Is the EU IMCO Committee Confused on ACTA?

With ACTA grabbing headlines around the world, it is interesting to note that counterfeiting and piracy was discussed today in the Committee on Internal Market and Consumer Protection (IMCO) of Europe.

Note: This is an article I wrote that was published elsewhere first. It has been republished here for archival purposes

A parliamentary document shows (PDF) that the issue of piracy, counterfeiting and ACTA was brought up in the IMCO today. The comments made were interesting to say the least. Here’s one section of the document:

The growing value of IPR is an indicator of success. However, it also makes them attractive to counterfeiters and pirates, who are often well financed and have become organised, highly skilled entrepreneurs operating on an industrial scale. These infringers make full use of advances in technology and trade, adopting modern business models to control the production, distribution and sale of illicit goods across borders and continents. The internet is one such tool that is being used to drive a worldwide market in infringing products, which is stifling innovation and threatening jobs.

In Europe, counterfeiting and piracy have a dramatic and damaging effect on business and they have the potential to become even more problematical due to the recent economic downturn and the growing range of fake products being sold. While luxury goods, fashion, music and film products have traditionally been targeted, today counterfeiting and piracy affect a wider variety of mass consumption goods such as foodstuffs, cosmetics, hygiene products, spare parts for cars, toys and various types of technical or electrical equipment.

This has resulted in risks to the health and safety of European citizens. In particular, the increase in fake medicines is of growing concern.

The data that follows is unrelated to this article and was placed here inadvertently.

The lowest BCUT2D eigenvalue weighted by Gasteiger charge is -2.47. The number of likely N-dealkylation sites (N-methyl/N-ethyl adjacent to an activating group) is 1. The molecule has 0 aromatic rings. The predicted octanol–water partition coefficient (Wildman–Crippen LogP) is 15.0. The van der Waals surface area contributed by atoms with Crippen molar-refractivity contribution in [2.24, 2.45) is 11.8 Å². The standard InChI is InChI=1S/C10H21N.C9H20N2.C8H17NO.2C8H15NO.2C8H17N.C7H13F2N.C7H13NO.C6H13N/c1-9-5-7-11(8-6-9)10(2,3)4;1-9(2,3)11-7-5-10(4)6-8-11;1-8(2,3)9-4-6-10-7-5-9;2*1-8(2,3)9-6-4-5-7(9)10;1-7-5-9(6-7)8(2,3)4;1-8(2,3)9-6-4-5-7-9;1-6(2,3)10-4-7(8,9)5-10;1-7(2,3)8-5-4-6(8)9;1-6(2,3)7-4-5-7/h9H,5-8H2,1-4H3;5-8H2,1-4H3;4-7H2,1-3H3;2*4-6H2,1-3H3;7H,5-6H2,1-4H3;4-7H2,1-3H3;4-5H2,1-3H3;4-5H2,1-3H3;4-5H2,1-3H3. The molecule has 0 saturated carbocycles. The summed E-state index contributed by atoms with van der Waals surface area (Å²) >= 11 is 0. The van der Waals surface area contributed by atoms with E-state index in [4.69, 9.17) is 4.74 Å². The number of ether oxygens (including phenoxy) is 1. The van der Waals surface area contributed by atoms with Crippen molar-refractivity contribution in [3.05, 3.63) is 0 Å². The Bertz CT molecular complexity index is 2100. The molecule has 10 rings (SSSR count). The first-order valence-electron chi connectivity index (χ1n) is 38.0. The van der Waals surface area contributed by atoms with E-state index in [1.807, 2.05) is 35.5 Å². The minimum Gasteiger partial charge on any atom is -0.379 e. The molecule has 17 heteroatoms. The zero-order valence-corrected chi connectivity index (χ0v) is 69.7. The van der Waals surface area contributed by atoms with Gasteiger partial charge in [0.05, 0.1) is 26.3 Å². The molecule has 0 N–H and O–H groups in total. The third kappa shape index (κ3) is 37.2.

Now, it sounds like internet related issues are being rolled in to physical piracy which are most often like the differences between night and day. Shortly after, the issue of ACTA was brought up:

At global level the Commission has developed a long-term strategy for the enforcement of IPR in third countries. In the framework of this strategy, a list of “priority countries” has been put together and this is regularly updated. Other major initiatives concern negotiations on an Anti-Counterfeiting Trade Agreement (ACTA) and an EU-China Action Plan to increase customs cooperation on protecting IPR. In addition to this, the Commission has launched its China IPR SME Helpdesk. This provides SMEs with the business tools they need to develop their IP rights and manage related risks.

So what does the commission think about when it comes to cases revolving around the internet?

Counterfeiting and piracy severely damage trust and confidence in the trade of goods and services, in particular on the internet or across borders. For business this can result in the loss of opportunities. For consumers, counterfeiting could cause a reluctance to make the best use of new distribution channels, or to take advantage of bargains throughout the Internal Market.